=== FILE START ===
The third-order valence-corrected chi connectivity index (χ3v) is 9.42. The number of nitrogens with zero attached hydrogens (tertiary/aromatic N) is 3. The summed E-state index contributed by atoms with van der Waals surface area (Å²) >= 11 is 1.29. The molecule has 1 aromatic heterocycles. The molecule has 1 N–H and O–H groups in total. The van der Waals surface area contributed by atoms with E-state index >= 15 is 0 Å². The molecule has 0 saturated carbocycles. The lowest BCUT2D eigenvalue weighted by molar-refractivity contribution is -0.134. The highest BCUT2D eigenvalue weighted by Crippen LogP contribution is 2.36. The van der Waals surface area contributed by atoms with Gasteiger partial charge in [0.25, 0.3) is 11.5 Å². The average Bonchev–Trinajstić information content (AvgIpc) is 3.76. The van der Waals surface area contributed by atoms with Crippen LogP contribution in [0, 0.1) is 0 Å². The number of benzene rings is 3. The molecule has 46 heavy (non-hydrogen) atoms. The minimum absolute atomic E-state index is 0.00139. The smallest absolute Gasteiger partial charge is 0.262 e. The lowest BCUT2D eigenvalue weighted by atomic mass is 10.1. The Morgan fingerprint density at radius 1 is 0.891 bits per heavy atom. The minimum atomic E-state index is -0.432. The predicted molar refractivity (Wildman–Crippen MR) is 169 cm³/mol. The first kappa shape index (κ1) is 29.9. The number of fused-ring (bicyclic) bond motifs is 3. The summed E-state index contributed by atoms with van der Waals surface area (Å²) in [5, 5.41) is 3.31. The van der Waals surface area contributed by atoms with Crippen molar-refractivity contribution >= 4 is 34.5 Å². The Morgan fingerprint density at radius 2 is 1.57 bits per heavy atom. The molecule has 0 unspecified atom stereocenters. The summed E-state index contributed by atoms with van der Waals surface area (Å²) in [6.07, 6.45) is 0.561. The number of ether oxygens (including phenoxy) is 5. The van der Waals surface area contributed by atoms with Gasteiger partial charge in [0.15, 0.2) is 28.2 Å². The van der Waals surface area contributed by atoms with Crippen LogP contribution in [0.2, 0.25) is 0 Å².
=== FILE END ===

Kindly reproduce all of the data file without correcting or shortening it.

The third-order valence-corrected chi connectivity index (χ3v) is 9.42. The number of nitrogens with zero attached hydrogens (tertiary/aromatic N) is 3. The summed E-state index contributed by atoms with van der Waals surface area (Å²) >= 11 is 1.29. The molecule has 1 aromatic heterocycles. The molecule has 1 N–H and O–H groups in total. The van der Waals surface area contributed by atoms with E-state index >= 15 is 0 Å². The molecule has 0 saturated carbocycles. The lowest BCUT2D eigenvalue weighted by molar-refractivity contribution is -0.134. The highest BCUT2D eigenvalue weighted by Crippen LogP contribution is 2.36. The van der Waals surface area contributed by atoms with Gasteiger partial charge in [0.25, 0.3) is 11.5 Å². The average Bonchev–Trinajstić information content (AvgIpc) is 3.76. The van der Waals surface area contributed by atoms with Crippen LogP contribution in [0, 0.1) is 0 Å². The number of benzene rings is 3. The molecule has 46 heavy (non-hydrogen) atoms. The minimum absolute atomic E-state index is 0.00139. The smallest absolute Gasteiger partial charge is 0.262 e. The lowest BCUT2D eigenvalue weighted by atomic mass is 10.1. The Morgan fingerprint density at radius 1 is 0.891 bits per heavy atom. The minimum atomic E-state index is -0.432. The predicted molar refractivity (Wildman–Crippen MR) is 169 cm³/mol. The first kappa shape index (κ1) is 29.9. The number of fused-ring (bicyclic) bond motifs is 3. The summed E-state index contributed by atoms with van der Waals surface area (Å²) in [5, 5.41) is 3.31. The van der Waals surface area contributed by atoms with Crippen molar-refractivity contribution >= 4 is 34.5 Å². The Morgan fingerprint density at radius 2 is 1.57 bits per heavy atom. The molecule has 0 unspecified atom stereocenters. The summed E-state index contributed by atoms with van der Waals surface area (Å²) in [6.07, 6.45) is 0.561. The number of ether oxygens (including phenoxy) is 5. The van der Waals surface area contributed by atoms with Gasteiger partial charge in [0.15, 0.2) is 28.2 Å². The van der Waals surface area contributed by atoms with Crippen LogP contribution in [0.2, 0.25) is 0 Å².